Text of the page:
The original document was heavily redacted, but its new version, published Thursday, November 2, sheds new light on what Amazon is accused of: the Federal Trade Commission (FTC), the American competition authority, published a clarified version of its complaint against the e-commerce giant for “abuse of dominant position”, filed five weeks earlier. The FTC notably accuses the company of exercising illegal control over prices thanks to an algorithm it made, called “Project Nessie”.

According to the FTC, this tool allows the company to predict whether competing e-commerce sites are likely to align when Amazon decides to increase the price of one of the products it sells itself. For example, if Amazon sells sneakers from a well-known brand, and it is considering increasing their prices, this algorithm can predict whether other e-commerce sites will also increase theirs. This information allowed the e-commerce giant to periodically increase the prices of certain items without risking displaying higher prices than its competitors, which would have scared away certain customers.

In its complaint, the FTC argues that “Amazon used Project Nessie to extract more than a billion dollars directly from Americans’ pockets, (…) depriving households of more affordable options” for thousands of products. The FTC gives more precise figures for different periods, taken from internal Amazon estimates to which it had access. In 2018, for example, Project Nessie reportedly increased the company’s profits by $334 million (€311.2 million), for a net profit of $10 billion (€9.3 billion). ‘euros) that year.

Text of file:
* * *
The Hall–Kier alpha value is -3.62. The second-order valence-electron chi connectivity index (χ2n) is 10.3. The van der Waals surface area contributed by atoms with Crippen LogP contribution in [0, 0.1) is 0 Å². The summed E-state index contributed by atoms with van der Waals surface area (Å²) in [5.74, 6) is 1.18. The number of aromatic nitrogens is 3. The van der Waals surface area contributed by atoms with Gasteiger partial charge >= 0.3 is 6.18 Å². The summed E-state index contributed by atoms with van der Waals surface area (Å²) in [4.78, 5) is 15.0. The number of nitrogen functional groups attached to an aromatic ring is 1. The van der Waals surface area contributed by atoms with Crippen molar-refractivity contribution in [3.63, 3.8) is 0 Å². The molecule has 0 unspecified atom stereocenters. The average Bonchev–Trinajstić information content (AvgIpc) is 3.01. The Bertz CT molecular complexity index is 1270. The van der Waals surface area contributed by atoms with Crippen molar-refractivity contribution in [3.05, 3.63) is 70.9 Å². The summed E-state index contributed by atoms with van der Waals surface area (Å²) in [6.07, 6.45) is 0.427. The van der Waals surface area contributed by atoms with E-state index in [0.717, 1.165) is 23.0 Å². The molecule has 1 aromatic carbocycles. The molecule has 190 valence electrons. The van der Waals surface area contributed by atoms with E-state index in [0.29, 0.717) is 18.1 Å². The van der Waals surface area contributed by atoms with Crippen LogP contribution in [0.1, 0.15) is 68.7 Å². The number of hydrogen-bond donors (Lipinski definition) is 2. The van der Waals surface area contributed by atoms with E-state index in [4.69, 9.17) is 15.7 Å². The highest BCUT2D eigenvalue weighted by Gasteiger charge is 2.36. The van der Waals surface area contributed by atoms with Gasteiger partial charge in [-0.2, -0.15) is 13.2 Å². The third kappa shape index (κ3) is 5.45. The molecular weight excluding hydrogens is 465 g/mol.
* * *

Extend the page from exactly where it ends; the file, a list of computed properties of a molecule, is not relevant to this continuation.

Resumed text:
Do not attract suspicion

The FTC estimates that Amazon used this tool from 2014 to 2019 and that the company was aware of the legal limits of its tool, since, according to the government agency, it was careful to vary the products concerned so as not to attract customers. suspicion and to allow short breaks, especially during “Black Friday”, a period of “heightened media attention”. Conversely, the FTC accuses Amazon of having stepped on the accelerator at other times, notably in 2017, a year when its profitability was declining.

If the Nessie project is currently on hiatus, it would not be permanently abandoned. The FTC warns that Amazon studied, in 2020 and 2021, the possibility of conducting experiments to improve its effectiveness. And in 2022, Amazon Stores CEO Doug Herrington suggested Nessie could be revived to boost profits.

Amazon refutes all of these claims. At Le Monde, the company says: “Nessie was used to try to prevent our price matching system from leading to unusual results where prices are so low that they become unsustainable. The project (…) not having worked as planned, we abandoned it several years ago. »

The FTC considers the use of Project Nessie to be an “unfair method of competition” requiring sanctions, on which it remains unclear. According to her, this tool is part of a larger arsenal used by the platform to inflate prices, increase commissions collected from sellers, prevent merchants from offering better services and sanction those who try to sell cheaper . According to the agency, some of these “unfair” processes are still active today.